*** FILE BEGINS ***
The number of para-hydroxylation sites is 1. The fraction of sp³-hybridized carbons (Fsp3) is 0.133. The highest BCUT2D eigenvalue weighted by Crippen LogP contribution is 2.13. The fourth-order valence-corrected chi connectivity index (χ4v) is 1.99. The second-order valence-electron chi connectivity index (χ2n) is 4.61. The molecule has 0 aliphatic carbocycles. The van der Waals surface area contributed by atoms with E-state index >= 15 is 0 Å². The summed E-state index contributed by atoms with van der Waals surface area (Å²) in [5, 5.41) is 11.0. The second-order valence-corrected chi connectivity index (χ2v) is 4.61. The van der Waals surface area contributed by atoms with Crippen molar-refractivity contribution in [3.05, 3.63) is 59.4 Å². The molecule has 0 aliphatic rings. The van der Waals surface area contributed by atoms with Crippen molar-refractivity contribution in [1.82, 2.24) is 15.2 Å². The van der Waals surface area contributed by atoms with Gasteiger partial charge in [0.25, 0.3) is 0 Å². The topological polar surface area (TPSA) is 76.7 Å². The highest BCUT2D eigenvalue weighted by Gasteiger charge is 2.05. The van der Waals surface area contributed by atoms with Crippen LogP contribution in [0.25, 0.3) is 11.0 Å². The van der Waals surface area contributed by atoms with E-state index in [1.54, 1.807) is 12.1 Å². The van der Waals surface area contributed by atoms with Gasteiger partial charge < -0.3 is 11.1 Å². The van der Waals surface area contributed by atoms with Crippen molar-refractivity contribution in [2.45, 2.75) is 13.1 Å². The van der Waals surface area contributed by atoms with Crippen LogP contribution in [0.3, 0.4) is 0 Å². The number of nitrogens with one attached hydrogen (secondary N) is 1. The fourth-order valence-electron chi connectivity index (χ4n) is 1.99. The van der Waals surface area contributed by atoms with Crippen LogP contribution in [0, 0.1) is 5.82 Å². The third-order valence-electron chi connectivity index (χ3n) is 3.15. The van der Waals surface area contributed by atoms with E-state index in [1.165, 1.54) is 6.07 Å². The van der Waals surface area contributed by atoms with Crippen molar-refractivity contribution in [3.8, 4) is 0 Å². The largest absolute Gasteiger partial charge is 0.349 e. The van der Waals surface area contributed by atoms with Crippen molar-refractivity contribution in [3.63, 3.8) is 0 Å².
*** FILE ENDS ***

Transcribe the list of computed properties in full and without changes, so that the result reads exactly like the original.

The number of para-hydroxylation sites is 1. The fraction of sp³-hybridized carbons (Fsp3) is 0.133. The highest BCUT2D eigenvalue weighted by Crippen LogP contribution is 2.13. The fourth-order valence-corrected chi connectivity index (χ4v) is 1.99. The second-order valence-electron chi connectivity index (χ2n) is 4.61. The molecule has 0 aliphatic carbocycles. The van der Waals surface area contributed by atoms with E-state index >= 15 is 0 Å². The summed E-state index contributed by atoms with van der Waals surface area (Å²) in [5, 5.41) is 11.0. The second-order valence-corrected chi connectivity index (χ2v) is 4.61. The van der Waals surface area contributed by atoms with Crippen molar-refractivity contribution in [3.05, 3.63) is 59.4 Å². The molecule has 0 aliphatic rings. The van der Waals surface area contributed by atoms with Crippen molar-refractivity contribution in [1.82, 2.24) is 15.2 Å². The van der Waals surface area contributed by atoms with Gasteiger partial charge in [0.25, 0.3) is 0 Å². The topological polar surface area (TPSA) is 76.7 Å². The highest BCUT2D eigenvalue weighted by Gasteiger charge is 2.05. The van der Waals surface area contributed by atoms with Crippen LogP contribution in [0.25, 0.3) is 11.0 Å². The van der Waals surface area contributed by atoms with E-state index in [1.54, 1.807) is 12.1 Å². The van der Waals surface area contributed by atoms with Gasteiger partial charge < -0.3 is 11.1 Å². The van der Waals surface area contributed by atoms with Crippen molar-refractivity contribution in [2.45, 2.75) is 13.1 Å². The van der Waals surface area contributed by atoms with Crippen LogP contribution in [0.3, 0.4) is 0 Å². The number of nitrogens with one attached hydrogen (secondary N) is 1. The fourth-order valence-electron chi connectivity index (χ4n) is 1.99. The van der Waals surface area contributed by atoms with Crippen LogP contribution in [0, 0.1) is 5.82 Å². The third-order valence-electron chi connectivity index (χ3n) is 3.15. The van der Waals surface area contributed by atoms with E-state index in [1.165, 1.54) is 6.07 Å². The van der Waals surface area contributed by atoms with Crippen molar-refractivity contribution in [3.8, 4) is 0 Å². The largest absolute Gasteiger partial charge is 0.349 e. The van der Waals surface area contributed by atoms with Crippen molar-refractivity contribution in [3.63, 3.8) is 0 Å².